Meanwhile Labor glides over its policy of 50 per cent renewables by 2030, with not one detail about how to get there. We were told we had to wait until October next year for an answer to that (pending an election win by Labor), although Frydenberg helpfully has suggested that installing 10,000 wind turbines at a cost of $48 billion may be one option.
When opposition environment spokesman Mark Butler was asked on Sunday on Sky News when we could expect to see the modelling or consequences of its target, Butler confessed it couldn’t be done from opposition, only from government, so an answer could be a long time coming.
Not a bad first outing for Niki Savva, but if she is keen to spend time in the renewable energy target policy space Niki needs to get a handle on the fact that it’s the Federal LRET that put South Australia on the map, which has all but wiped it out and which threatens to do precisely the same in every other State stupid enough to follow SA’s ludicrous lead: SA’s Wind Power Debacle Escalates as Australian Wind Power Subsidies Hit $3 Billion a Year.
The Australian’s Editor, while on the money about the threat wind power poses to energy security, gets sucked into the same piece of Federal Liberal Party spin that SA’s crisis is all the result of its own ‘ideological’ State-based target.
Green zealots’ renewable targets risk energy security
6 October 2016
In a First World country such as ours, keeping the power on is the prime responsibility of state governments; increasingly, these days, most Third World governments manage to achieve it as well. Most South Australians left stranded in the dark last week, unable to see, conduct business, work, shop, use lifts, catch public transport or cook would take little comfort in the ideological smugness their state Labor government derives from its ambitious renewable energy target of 50 per cent by 2025. Premier Jay Weatherill assured South Australians last week the statewide blackout was “a weather event, not a renewable energy event”. Lightning strikes and wind surges were the cause, he said.
It’s not that simple, independent experts have established. Certainly the power would not have been lost were it not for the one-in-50-years storm that brought tearing winds of 120km/h. But to the embarrassment of Mr Weatherill and his government, the preliminary report of the Australian Energy Market Operator has identified a dramatic loss of wind power generation as the root cause of the blackout.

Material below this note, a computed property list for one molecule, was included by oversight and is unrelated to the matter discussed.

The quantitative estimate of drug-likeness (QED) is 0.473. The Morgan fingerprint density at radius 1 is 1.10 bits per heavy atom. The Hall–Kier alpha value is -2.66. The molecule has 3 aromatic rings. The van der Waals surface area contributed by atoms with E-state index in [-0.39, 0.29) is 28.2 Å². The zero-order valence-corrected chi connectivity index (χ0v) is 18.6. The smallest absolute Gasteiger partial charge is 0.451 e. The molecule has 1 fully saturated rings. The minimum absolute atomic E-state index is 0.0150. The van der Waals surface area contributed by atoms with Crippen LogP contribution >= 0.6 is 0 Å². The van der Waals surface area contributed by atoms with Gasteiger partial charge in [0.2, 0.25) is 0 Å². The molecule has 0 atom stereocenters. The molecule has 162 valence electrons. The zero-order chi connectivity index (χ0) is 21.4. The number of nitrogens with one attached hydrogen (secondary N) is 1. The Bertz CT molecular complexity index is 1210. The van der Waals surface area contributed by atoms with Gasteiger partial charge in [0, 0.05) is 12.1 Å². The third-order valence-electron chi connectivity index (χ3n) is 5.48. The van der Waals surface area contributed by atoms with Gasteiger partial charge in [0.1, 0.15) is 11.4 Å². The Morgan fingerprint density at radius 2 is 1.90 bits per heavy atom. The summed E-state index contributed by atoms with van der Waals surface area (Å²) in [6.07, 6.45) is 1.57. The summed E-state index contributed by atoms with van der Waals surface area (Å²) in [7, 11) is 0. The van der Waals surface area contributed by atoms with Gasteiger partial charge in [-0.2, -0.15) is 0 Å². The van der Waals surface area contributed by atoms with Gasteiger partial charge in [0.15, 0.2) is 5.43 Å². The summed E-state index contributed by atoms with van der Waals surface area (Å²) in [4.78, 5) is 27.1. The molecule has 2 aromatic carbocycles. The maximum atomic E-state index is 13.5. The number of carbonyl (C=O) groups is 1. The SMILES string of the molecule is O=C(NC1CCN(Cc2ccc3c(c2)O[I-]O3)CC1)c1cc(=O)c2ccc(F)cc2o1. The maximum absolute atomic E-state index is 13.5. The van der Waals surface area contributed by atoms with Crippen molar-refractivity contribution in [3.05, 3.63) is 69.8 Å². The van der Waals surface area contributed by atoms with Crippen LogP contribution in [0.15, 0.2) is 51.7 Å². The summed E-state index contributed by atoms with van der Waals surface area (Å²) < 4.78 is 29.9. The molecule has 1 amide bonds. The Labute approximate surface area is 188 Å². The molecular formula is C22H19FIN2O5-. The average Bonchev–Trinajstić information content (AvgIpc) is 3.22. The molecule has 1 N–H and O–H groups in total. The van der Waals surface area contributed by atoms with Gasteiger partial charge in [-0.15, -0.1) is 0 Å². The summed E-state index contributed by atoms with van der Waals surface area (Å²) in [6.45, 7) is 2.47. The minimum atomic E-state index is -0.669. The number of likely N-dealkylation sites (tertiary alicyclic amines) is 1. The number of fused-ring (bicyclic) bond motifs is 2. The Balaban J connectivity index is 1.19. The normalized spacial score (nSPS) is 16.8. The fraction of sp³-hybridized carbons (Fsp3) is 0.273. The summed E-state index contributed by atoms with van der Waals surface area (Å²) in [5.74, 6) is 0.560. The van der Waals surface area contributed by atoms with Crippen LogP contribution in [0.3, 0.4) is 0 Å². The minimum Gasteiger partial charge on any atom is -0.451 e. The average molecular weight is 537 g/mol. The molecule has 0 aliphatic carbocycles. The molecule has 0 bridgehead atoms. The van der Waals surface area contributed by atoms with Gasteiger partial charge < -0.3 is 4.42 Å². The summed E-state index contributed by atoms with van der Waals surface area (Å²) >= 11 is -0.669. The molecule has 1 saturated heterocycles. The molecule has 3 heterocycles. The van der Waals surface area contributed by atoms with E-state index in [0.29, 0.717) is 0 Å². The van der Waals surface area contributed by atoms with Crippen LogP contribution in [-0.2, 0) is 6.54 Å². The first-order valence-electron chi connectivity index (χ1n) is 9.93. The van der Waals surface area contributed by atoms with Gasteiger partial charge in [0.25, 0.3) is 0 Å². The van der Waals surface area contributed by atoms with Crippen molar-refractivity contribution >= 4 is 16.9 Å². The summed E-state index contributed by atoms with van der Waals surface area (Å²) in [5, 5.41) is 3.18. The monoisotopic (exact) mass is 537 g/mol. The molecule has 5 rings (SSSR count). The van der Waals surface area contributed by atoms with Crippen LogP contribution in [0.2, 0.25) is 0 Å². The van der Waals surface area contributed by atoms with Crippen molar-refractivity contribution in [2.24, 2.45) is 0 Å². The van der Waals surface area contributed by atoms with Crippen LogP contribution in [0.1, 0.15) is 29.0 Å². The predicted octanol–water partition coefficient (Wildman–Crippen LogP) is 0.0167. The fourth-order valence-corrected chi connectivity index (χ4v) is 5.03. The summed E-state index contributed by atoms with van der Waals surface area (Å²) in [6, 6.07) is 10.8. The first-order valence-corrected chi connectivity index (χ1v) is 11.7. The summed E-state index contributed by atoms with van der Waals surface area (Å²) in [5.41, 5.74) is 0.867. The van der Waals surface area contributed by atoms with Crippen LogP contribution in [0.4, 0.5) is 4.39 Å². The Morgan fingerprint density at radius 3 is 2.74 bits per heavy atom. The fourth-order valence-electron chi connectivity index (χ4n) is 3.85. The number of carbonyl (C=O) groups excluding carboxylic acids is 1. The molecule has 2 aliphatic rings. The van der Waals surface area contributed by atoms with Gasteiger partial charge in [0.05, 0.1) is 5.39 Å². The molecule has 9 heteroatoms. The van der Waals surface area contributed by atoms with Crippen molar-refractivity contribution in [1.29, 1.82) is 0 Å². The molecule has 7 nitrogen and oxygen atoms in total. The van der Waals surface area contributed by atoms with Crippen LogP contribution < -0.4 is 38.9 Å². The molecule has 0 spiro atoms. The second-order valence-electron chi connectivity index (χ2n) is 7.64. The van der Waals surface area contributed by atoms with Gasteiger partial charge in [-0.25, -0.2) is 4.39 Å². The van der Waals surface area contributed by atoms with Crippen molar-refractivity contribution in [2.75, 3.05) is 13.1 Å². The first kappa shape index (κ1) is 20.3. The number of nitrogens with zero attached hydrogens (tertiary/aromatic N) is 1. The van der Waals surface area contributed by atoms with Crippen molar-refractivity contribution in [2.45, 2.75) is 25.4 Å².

More research is needed on the cause of the sudden reduction. But in a state with such an aggressive green energy policy, which sources more than 40 per cent of its power from an intermittent mix of renewables, the sudden loss of wind farm production put too much pressure on the electricity interconnector from Victoria, cutting supply.
Ironically, South Australia relies on dirty brown coal baseload power imported from Victoria for energy stability. While the Weatherill government and other adherents to the green gospel blamed the blackout on severe storm damage to high-voltage transmission lines, it appears much of that damage occurred after the power had been lost.
Malcolm Turnbull called it right last week when he attacked state Labor governments for imposing unrealistic renewable energy targets, with little regard for energy security. The Prime Minister accepted that fierce winds and as many as 80,000 lightning strikes were the “immediate cause” of the power failure. But he argued, correctly, that South Australia’s “extremely aggressive” shift to renewables had strained the network.
The AEMO report should be a wake-up call to other states with overly ambitious targets. Queensland, with one of the world’s best quality and most economical coal supplies, is committed to 50 per cent renewable energy by 2030. Victoria’s target — 25 per cent of renewables by 2020 and 40 per cent by 2025 — also has raised concerns among business leaders about costs. The shift in Victoria could put South Australia’s energy security at further risk because of its reliance on Victoria for back-up power.
While criticised by the ABC and other “love” media for being “at the bottom of the pack”, the NSW target of 20 per cent renewables by 2020 is more realistic. Ensuring reliable, cheap energy — one of Australia’s comparative advantages for a long time — must be the goal of COAG energy ministers when they meet on Friday.
The Australian’s Editor falls for the same furphy about ‘ideological’ State-based targets.
It is the Federal LRET that has, so far, directed $12 billion worth of RECs to wind power outfits (recovered from retail power customers) and which is designed to pump 33,000,000 RECs (currently trading at $88 each) the wind industry’s way, every year from 2019 to 2031: a subsidy that will (if the policy remains) add a further $45 billion to power bills from here on.
Niki Savva and The Australian’s Editor are being played for fools, by Turnbull and his Energy Minister, Josh Frydenberg.
[Note to Malcolm and Josh: the Australian power consumer – read ‘voter’ is not such an easy target: not when their power bills have gone through the roof and, in SA, they have a power supply that is the envy only of the occupants of dirt-floored shanties in Equatorial Africa.]